With European students turning their backs on science and engineering degrees and European higher education of science and technology being partially filled by Asian students, one can see that the YOUNG European engineering candidate supply could become restricted.
LONDON An earlier article, "Analog expertise dwindling in Europe, panel says", reported on a panel which took place at the GSA & IET Semiconductor forum in Munich. It has also been discussed on the online forum at www.eetimes.eu/forums.
Now clearly economic theory dictates that in a closed system as the supply goes down, and if demand remains constant, the price goes up towards an asymptotic limit beyond which it is not worth buying the good or service in question.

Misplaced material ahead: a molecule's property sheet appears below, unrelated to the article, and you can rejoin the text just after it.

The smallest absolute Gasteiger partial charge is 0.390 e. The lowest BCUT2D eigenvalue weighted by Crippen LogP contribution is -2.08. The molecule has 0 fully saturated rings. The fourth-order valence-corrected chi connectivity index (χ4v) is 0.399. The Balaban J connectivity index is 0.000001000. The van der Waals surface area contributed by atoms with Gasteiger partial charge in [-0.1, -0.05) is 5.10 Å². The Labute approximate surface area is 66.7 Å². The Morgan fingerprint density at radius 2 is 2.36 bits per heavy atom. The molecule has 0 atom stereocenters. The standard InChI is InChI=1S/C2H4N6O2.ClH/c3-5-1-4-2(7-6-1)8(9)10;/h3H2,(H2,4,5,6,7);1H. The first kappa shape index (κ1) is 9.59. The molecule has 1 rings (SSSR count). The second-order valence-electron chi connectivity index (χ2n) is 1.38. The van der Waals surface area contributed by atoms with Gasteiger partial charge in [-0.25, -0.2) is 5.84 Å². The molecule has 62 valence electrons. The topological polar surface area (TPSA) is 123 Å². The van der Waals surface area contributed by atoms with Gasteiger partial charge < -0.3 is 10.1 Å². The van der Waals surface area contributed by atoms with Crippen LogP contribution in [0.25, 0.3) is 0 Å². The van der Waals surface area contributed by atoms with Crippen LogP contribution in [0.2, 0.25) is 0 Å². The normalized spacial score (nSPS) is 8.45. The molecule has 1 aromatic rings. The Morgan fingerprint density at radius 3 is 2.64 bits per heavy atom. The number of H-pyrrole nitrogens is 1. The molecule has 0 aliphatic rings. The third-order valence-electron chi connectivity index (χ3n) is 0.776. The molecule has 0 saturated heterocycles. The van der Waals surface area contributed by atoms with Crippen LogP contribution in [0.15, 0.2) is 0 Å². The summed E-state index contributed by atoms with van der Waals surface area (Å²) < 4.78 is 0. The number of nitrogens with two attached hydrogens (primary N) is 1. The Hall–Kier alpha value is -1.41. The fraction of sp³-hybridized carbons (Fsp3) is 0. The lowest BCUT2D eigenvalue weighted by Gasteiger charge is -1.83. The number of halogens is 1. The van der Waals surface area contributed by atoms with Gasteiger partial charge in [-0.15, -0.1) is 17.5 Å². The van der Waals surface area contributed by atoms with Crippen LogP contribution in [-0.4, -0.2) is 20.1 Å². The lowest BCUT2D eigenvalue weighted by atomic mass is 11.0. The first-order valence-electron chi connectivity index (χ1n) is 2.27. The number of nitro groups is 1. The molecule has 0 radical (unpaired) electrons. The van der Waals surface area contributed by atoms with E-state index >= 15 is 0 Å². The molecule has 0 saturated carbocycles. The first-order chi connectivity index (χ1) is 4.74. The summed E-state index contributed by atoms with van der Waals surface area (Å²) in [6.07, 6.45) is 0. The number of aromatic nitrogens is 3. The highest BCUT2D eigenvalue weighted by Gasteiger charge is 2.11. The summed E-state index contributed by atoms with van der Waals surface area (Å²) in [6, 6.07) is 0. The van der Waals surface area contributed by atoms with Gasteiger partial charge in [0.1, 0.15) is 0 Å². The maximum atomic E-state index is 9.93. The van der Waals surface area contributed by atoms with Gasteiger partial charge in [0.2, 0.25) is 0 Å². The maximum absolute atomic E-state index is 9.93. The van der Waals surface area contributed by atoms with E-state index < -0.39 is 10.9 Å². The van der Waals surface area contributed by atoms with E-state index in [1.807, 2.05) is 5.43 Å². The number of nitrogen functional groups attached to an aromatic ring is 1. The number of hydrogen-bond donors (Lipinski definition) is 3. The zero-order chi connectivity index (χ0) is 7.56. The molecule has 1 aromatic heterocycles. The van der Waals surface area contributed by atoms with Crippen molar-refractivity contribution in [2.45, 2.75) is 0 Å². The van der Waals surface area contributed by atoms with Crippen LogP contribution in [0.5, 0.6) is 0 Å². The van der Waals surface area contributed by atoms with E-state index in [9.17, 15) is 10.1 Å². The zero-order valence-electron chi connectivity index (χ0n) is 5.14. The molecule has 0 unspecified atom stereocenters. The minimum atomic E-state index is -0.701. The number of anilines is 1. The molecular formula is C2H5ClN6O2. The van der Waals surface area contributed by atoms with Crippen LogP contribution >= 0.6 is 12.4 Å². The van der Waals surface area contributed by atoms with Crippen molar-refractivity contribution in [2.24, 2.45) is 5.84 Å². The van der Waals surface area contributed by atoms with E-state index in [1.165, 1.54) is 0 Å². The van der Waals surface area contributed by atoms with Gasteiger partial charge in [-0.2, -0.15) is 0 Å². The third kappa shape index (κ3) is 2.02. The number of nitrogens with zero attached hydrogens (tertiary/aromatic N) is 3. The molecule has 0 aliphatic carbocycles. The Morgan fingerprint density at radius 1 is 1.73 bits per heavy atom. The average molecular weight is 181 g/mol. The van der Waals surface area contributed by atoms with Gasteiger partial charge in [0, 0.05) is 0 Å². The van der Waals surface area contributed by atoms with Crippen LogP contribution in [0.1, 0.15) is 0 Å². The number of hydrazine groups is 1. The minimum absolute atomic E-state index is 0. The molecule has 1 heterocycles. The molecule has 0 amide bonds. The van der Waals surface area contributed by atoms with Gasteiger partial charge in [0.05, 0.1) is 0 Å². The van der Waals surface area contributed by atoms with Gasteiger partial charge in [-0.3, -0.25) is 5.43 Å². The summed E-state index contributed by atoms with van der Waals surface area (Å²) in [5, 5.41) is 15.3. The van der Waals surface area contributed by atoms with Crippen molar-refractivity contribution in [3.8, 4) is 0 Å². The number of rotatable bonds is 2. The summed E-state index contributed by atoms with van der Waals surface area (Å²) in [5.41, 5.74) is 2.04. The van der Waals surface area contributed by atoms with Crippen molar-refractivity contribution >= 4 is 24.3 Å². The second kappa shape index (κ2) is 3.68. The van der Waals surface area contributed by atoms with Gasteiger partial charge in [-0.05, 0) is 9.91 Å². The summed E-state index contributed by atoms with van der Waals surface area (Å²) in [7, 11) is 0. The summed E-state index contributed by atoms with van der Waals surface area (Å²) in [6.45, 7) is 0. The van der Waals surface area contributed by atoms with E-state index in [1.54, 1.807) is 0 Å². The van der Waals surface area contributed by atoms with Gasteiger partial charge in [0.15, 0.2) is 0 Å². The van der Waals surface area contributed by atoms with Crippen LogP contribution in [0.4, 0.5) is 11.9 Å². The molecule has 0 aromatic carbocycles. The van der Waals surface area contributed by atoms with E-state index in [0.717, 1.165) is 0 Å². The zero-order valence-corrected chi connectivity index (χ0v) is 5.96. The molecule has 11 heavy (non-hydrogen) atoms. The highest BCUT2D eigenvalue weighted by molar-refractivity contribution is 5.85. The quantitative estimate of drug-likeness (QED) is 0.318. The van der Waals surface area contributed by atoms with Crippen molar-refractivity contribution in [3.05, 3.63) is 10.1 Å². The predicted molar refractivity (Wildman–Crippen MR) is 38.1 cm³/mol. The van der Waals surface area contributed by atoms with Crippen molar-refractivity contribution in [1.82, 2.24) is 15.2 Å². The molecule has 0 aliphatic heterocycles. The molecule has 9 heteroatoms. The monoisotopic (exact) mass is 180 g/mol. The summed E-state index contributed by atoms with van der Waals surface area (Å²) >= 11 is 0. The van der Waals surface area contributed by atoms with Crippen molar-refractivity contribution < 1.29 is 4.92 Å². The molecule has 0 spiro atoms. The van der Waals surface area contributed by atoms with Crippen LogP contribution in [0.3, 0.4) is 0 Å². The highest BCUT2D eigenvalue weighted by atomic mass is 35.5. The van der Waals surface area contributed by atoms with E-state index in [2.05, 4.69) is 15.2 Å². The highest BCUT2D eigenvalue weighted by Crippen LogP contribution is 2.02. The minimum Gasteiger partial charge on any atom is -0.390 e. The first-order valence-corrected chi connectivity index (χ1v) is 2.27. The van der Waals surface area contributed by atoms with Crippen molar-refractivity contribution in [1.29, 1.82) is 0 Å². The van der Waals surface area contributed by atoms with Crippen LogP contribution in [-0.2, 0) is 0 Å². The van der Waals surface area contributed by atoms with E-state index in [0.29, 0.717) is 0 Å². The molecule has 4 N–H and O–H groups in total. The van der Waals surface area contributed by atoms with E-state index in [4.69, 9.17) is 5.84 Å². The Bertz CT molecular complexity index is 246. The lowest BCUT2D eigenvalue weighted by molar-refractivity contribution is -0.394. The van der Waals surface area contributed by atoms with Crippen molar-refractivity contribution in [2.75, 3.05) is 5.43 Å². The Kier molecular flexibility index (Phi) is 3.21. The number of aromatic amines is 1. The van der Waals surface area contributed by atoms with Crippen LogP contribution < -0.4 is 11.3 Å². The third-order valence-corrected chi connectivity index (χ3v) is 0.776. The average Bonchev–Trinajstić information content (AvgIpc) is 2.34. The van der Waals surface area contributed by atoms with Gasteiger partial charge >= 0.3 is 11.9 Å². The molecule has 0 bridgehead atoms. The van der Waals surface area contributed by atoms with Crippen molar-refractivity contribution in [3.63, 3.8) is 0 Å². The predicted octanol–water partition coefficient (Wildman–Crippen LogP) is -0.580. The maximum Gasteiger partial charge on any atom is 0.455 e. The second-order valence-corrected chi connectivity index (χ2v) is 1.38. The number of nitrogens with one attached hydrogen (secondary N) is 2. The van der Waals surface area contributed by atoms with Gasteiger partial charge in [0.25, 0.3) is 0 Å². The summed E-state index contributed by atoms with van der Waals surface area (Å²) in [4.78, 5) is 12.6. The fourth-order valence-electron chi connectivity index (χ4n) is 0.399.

But Europe is not a closed system. So what will happen?
Either the salaries commanded by such engineers in this case analog engineers in particular will go up
OR the supply of engineers will be boosted by bringing in engineers from outside Europe, legislation permitting
OR the jobs will move to where the low-cost engineers can be found.
The evidence to date is that in the long-term trend has been for the last of these three options.